Louisville Zoo says its gorilla exhibit is safe

How safe is the Louisville Zoo?
Steven Taylor (Source: WAVE 3 News)
Steven Taylor (Source: WAVE 3 News)

LOUISVILLE, KY (WAVE) - The Louisville Zoo says its gorilla exhibit is very different from the one in Cincinnati in which a gorilla had to be shot and killed after a 4-year-old fell into an enclosure over the weekend. 

The story out of Cincinnati is getting attention around the world and is causing quite a bit of controversy since the zoo had to kill the endangered gorilla. 

The Louisville Zoo said its exhibit is newer than the one in Cincinnati and is safe. 

Steven Taylor is the assistant director of conservation, education and collections at the Louisville Zoo. Taylor said the Louisville Zoo works closely with the Cincinnati Zoo. He said what happened there is heartbreaking and he feels the Cincinnati Zoo handled the situation to the best of its ability.

Getting to see the gorillas up close is what's unique about Louisville Zoo's Gorilla Forrest, which opened in 2002. It's home to 10 gorillas. It's a face-to-face experience through about an inch-and-a-half of glass.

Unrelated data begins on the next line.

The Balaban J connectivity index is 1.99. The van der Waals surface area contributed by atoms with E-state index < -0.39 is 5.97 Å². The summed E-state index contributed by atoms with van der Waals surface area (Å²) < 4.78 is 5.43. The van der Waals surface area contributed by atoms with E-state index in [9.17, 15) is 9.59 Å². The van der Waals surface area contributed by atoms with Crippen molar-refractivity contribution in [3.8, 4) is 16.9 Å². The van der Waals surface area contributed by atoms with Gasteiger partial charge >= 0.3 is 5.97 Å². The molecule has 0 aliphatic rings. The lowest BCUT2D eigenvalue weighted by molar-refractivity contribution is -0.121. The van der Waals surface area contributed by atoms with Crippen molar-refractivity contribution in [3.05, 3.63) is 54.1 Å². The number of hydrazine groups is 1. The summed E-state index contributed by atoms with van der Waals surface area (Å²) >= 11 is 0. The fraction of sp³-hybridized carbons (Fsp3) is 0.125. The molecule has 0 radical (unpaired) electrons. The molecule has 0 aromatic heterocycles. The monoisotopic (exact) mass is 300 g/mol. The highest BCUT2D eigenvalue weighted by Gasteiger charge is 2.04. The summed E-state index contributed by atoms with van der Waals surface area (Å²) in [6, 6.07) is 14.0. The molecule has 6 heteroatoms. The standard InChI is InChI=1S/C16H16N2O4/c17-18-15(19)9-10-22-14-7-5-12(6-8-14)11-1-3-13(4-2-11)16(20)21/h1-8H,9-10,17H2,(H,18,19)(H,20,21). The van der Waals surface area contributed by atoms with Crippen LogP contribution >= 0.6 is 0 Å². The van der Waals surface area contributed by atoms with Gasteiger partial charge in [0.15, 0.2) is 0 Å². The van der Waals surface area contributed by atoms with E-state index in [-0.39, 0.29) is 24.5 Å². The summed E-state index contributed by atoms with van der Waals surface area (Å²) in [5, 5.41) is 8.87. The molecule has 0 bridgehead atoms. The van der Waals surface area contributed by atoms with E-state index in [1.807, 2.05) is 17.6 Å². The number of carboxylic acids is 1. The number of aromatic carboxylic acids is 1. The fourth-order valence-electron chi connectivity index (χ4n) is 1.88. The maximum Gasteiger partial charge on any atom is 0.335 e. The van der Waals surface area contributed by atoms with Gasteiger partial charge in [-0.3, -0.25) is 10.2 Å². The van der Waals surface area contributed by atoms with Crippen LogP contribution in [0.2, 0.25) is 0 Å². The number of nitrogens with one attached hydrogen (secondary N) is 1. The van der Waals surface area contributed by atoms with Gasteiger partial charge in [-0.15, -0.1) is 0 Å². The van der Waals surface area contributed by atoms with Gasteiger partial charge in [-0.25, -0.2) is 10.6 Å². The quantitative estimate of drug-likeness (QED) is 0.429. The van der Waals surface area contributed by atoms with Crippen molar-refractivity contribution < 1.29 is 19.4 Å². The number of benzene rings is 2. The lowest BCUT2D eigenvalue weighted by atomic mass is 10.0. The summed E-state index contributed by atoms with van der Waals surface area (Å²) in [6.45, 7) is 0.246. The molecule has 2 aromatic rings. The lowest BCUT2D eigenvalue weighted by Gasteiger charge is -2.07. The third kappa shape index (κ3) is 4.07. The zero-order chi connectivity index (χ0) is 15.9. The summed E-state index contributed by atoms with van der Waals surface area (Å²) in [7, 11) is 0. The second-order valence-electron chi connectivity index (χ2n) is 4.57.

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"You'd have to really be working hard to want to get in," Taylor said. 

The majority of all the gorilla viewing is through glass or mesh. There is also an overlook where you can see the gorillas at a distance.  

The outdoor yard walls also have be maintained at certain height.

Taylor said they want their gorillas to be gorillas. The Western Lowland gorillas are endangered. The average male is more than 5 feet tall and weighs around 400 pounds. 

The Louisville Zoo says it talks safety all the time. It also has an emergency response team, like the one Cincinnati Zoo has, and does drills throughout the year and trains with the Louisville Metro Police Department. 

"We train with 12 gauge shot guns if we ever have to use a weapon like that," Taylor said.

He added they can use tranquilizers depending on the situation. 

Taylor said it would be very difficult for someone to get inside their gorilla exhibit. 

"You'd have to break safety glass, three panes of safety glass, to try to get through," Taylor said. "If you've ever hit safety glass you know it's impossible."

Taylor said the safety of the Zoo patrons, the staff and the animals are their priory. 

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